Sugar feeding of parasitoids in an agroecosystem: effects of community composition, habitat and vegetation

Miriam Kishinevsky, Nitzan Cohen, Elad Chiel, Eric Wajnberg, Tamar Keasar

Research output: Contribution to journalArticlepeer-review


Sugar from nectar or from honeydew can prolong parasitoids’ lifespan, enhance their fecundity and foraging ability, and thereby increase their pest suppression efficiency. Sugar sources within crop monocultures are considered to be limiting for parasitoids. Nevertheless, only few studies have measured the sugar feeding of parasitoid assemblages in agricultural areas or in surrounding non-crop habitats. We used cold anthrone tests to compare the frequency of sugar feeding in parasitoid communities, inside pomegranate orchards and in adjacent natural areas, over two consecutive years. Overall, 40% of the 1610 sampled individuals belonging to 135 species scored positive for sugar. Sugar-feeding frequency was lower within the orchards than in the neighbouring natural areas. The proportion of sugar-fed wasps increased with herbaceous vegetation cover, both within and outside the orchards, suggesting that herbs are a sugar-rich habitat. Parasitoids sampled from trees and from herbs within the orchards had similar frequencies of sugar feeding, despite differences in wasp species composition. Our results probably overestimate sugar-feeding frequencies in the field because sugar-fed individuals have higher longevity and hence are more likely to be sampled. We propose a simple model to approximate this over-sampling bias and apply it to Encarsia inaron (Aphelinidae), one of the most abundant parasitoids in the samples. We conclude that sugar availability potentially limits parasitoid fitness in this agro-ecosystem. This may be due to the low density of plants in natural areas during the Mediterranean summer, and to herbicide applications within the orchards that further suppress non-crop herbs.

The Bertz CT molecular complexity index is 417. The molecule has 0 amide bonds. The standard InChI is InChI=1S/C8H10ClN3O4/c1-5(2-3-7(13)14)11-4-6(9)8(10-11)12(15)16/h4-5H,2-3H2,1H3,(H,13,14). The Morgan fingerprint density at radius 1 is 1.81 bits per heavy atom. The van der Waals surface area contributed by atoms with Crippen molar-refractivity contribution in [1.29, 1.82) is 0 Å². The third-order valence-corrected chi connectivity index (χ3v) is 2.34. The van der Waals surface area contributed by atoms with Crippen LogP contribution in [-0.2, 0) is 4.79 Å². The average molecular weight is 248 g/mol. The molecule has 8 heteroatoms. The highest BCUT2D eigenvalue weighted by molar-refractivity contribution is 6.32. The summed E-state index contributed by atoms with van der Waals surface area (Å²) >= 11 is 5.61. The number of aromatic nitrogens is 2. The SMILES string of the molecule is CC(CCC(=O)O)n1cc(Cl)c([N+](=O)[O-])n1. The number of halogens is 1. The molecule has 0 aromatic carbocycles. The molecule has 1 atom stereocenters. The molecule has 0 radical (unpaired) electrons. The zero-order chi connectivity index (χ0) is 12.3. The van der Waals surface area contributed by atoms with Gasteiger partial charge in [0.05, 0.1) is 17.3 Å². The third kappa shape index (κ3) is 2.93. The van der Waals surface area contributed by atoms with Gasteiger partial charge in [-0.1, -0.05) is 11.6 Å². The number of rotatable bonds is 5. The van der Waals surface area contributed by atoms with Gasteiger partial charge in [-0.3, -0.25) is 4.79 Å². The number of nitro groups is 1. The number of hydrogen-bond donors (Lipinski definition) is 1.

Original languageEnglish
Pages (from-to)50-57
Number of pages8
JournalInsect Conservation and Diversity
Issue number1
StatePublished - Jan 2018

Bibliographical note

Publisher Copyright:
© 2017 The Royal Entomological Society


  • Cold anthrone test
  • Encarsia inaron
  • honeydew
  • nectar
  • sugar feeding

ASJC Scopus subject areas

  • Ecology, Evolution, Behavior and Systematics
  • Insect Science


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